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Off the Staff

An experiment in visualizing notes from music scores

Seeing music

I can't read music but I can parse it. The talent of reading music has always escaped me which is a little ironic considering I grew up in a musical family. However, I've always enjoyed how sheet music looks so I took a shot at visualizing the notes from musical scores and the result is this series of posters. How they were made »


OpenScore

I am proud to be a partner in OpenScore, a new initiative to liberate public domain music using MuseScore, the leading open-source music notation program. Watch announcement presenation, download slides


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How they were made

Each dot represents a note in the score. Pitch is indicated by the distance from the center of the image, while the time at which the note occurs is given by the angle from the 12 o'clock position. The size of the dot indicates the duration of the note, and the color of the dot is different for each instrument. The colors of the dots are different for each instrument, and are selected from a complementary palette designed to reflect the theme of the piece.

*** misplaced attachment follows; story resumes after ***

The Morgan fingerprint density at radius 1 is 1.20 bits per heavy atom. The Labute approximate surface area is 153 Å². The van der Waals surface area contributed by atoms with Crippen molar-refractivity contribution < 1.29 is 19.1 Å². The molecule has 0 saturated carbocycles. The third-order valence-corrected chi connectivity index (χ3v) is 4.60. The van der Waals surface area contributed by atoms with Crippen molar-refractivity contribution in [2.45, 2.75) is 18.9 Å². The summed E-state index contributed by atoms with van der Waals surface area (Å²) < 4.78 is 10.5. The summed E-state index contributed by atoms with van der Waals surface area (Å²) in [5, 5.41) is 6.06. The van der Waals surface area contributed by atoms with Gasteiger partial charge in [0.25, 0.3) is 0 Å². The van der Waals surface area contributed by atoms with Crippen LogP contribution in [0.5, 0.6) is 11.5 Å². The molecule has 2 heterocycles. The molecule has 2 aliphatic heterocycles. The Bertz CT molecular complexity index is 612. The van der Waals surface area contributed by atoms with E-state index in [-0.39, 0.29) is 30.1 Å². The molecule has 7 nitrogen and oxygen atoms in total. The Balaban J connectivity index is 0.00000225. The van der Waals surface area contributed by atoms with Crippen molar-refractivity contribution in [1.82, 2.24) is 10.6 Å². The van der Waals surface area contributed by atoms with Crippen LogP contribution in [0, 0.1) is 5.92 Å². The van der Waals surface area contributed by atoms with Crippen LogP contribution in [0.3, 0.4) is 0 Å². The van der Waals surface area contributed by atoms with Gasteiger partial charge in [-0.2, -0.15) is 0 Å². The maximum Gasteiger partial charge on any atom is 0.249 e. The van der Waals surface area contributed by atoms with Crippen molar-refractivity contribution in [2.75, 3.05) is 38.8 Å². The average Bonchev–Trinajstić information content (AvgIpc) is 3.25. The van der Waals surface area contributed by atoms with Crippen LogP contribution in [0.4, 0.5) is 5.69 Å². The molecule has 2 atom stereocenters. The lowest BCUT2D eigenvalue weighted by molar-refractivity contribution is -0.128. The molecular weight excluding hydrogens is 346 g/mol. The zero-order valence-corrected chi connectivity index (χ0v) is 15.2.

Scores for single instruments use a single color. See Twinkle, Twinkle, Little Star for a simple example below.

How images for single instruments were made

Scores for multiple instruments use color as an added dimension to differentiate instruments. See the variation on Twinkle, Twinkle, Little Star below. Single color versions are also available.

How images for multiple instruments were made

Continue reading » More about how they were made including early versions and tools used.


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